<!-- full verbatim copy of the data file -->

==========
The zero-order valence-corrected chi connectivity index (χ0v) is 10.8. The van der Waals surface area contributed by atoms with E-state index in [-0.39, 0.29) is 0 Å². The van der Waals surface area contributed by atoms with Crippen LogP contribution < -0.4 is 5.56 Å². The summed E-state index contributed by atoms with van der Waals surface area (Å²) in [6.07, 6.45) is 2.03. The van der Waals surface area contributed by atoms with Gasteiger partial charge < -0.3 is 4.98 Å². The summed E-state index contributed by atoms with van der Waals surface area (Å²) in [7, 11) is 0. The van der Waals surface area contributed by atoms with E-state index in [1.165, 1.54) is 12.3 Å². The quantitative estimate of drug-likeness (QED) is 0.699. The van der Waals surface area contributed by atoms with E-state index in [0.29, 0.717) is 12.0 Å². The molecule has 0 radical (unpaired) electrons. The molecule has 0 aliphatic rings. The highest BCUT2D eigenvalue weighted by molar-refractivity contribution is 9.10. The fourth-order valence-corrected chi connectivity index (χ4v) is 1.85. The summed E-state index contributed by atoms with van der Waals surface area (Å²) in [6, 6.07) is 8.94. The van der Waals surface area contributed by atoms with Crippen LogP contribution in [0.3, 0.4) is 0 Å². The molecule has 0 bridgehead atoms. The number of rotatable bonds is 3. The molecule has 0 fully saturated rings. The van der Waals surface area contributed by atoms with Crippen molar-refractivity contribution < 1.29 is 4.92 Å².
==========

The zero-order valence-corrected chi connectivity index (χ0v) is 10.8. The van der Waals surface area contributed by atoms with E-state index in [-0.39, 0.29) is 0 Å². The van der Waals surface area contributed by atoms with Crippen LogP contribution < -0.4 is 5.56 Å². The summed E-state index contributed by atoms with van der Waals surface area (Å²) in [6.07, 6.45) is 2.03. The van der Waals surface area contributed by atoms with Gasteiger partial charge < -0.3 is 4.98 Å². The summed E-state index contributed by atoms with van der Waals surface area (Å²) in [7, 11) is 0. The van der Waals surface area contributed by atoms with E-state index in [1.165, 1.54) is 12.3 Å². The quantitative estimate of drug-likeness (QED) is 0.699. The van der Waals surface area contributed by atoms with E-state index in [0.29, 0.717) is 12.0 Å². The molecule has 0 radical (unpaired) electrons. The molecule has 0 aliphatic rings. The highest BCUT2D eigenvalue weighted by molar-refractivity contribution is 9.10. The fourth-order valence-corrected chi connectivity index (χ4v) is 1.85. The summed E-state index contributed by atoms with van der Waals surface area (Å²) in [6, 6.07) is 8.94. The van der Waals surface area contributed by atoms with Crippen LogP contribution in [0.3, 0.4) is 0 Å². The molecule has 0 bridgehead atoms. The number of rotatable bonds is 3. The molecule has 0 fully saturated rings. The van der Waals surface area contributed by atoms with Crippen molar-refractivity contribution < 1.29 is 4.92 Å².